In the wake of the HITECH Act -- part of the massive economic stimulus package of the American Recovery and Reinvestment Act that will pay $30 billion to $40 billion to hospitals, physicians, and other providers that adopt electronic medical records -- barriers to adoption and worrisome IT implementation mistakes (among other things) have been, and will continue to be, a crucial concern.
To avoid problems, hospital systems and many other entities that are putting their dollars toward a digital healthcare environment are following a roadmap: the electronic medical record (EMR) adoption model from Healthcare Information and Management Systems Society (HIMSS) Analytics.
The roadmap lays out the standardized order in which a hospital or health system should be implementing its healthcare IT systems. It's a sort of walk-before-you-run guide that aims to reduce some of the
barriers to effective EMRs on the Internet.
The EMR Adoption Model details progressively IT-rich stages, beginning at Stage 0, during which a hospital has few or only basic tech capabilities, through Stage 7 -- the Holy Grail of healthcare IT.
Table 1: US EMR Adoption Model
|Stage 0: No or Rudimentary IT
|Stage 1: Laboratory, Pharmacy, and Radiology Systems Implemented
|Stage 2: Clinical Data Repository and Basic Conflict Checking
|Stage 3: Integration with CDR, First Level Clinical Support and PACS
|Stage 4: CPOE and Second-Level Clinical Decision Support
|Stage 5: Closed-Loop Medication System and eMar
|Stage 6: Full Doctor Documentation and Full Complement PACS
|Stage 7: Paperless Environment
Stage 7 hospitals have medical records that are fully electronic, giving them the ability to deliver patient care without paper charts. They can also quickly share information electronically with other hospitals and can use their databases of clinical data and information to create improved care, patient safety, and better outcomes. Stage 7 hospitals show what is possible using a full EMR environment.
Not surprisingly, such advanced healthcare IT is rare. HIMSS Analytics, a not-for-profit subsidiary of the Healthcare Information and Management Systems Society, collects data on the EMR Adoption Model progress (or stage rankings) of more than 5,000 hospitals in the United States each quarter. At the end of 2009, fewer than 1 percent (0.7 percent) of hospitals had achieved a Stage 7 rating, and a notable portion (11.5 percent) were still at Stage 0.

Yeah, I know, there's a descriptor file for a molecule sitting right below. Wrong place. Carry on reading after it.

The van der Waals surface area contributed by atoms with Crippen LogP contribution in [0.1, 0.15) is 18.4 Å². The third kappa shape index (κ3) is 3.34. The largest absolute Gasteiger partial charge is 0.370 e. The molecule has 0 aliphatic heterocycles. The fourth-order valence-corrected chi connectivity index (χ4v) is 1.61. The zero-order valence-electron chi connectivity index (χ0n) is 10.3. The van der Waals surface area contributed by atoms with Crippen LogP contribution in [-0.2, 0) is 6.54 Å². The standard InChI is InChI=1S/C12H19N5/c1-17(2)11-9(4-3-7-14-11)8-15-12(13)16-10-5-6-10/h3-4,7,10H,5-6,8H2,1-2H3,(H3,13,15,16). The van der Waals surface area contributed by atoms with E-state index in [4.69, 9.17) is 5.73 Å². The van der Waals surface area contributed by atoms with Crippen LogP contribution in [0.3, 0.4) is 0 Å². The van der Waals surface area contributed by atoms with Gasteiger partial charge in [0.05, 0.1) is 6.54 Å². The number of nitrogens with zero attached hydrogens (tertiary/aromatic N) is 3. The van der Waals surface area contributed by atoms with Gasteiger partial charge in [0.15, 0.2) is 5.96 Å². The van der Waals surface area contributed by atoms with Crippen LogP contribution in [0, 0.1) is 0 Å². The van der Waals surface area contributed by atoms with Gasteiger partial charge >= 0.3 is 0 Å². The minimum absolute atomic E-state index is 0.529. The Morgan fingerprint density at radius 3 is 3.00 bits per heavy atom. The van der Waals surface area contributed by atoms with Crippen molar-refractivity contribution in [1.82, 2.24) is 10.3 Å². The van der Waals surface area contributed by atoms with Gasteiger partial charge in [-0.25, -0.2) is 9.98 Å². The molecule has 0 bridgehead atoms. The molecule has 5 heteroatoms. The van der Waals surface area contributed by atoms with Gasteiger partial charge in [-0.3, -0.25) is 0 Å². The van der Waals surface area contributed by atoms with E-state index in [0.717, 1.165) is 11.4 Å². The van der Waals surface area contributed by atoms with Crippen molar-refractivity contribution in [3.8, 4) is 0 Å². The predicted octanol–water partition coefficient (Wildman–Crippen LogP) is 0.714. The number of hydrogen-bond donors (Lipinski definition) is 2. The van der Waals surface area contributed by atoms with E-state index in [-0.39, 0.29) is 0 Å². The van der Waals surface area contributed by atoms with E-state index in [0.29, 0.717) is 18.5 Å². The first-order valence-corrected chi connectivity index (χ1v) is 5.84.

Still, US hospitals are demonstrating movement to higher stages (see graph below), albeit with less impressive gains above 4.
Source: HIMSS Analytics
The largest percentage of hospitals (50.9 percent) rank at Stage 3, up from 35 percent in 2008. In Stage 3, hospitals have installed some clinical documentation, such as vital signs and flow sheets, integrated with the clinical data repository (CDR), and have at least a first level of clinical decision support to conduct error checking for drug reactions. Theyíve also implemented some level of secure Internet access to picture archive and communication systems (PACS).
More hospitals also have moved to Stage 4, which signals implementation of computerized practitioner/physician order entry (CPOE) and deployment of a second level of clinical decision support capabilities related to evidence-based medicine protocols. In 2008, 2.5 percent of hospitals had achieved Stage 4; in 2009, that number grew to 7.4 percent.
And showing far more modest gains, from 2008 to 2009, Stages 5 (closed loop medication administration), 6 (full doctor documentation and full complement PACS), and 7 (paperless environment) gained 1.3 percent, 1.11 percent, and 0.4 percent, respectively.
— Diann Daniel is a freelance writer and editor based near Boston whose coverage areas include business intelligence, innovation, and Web 2.0.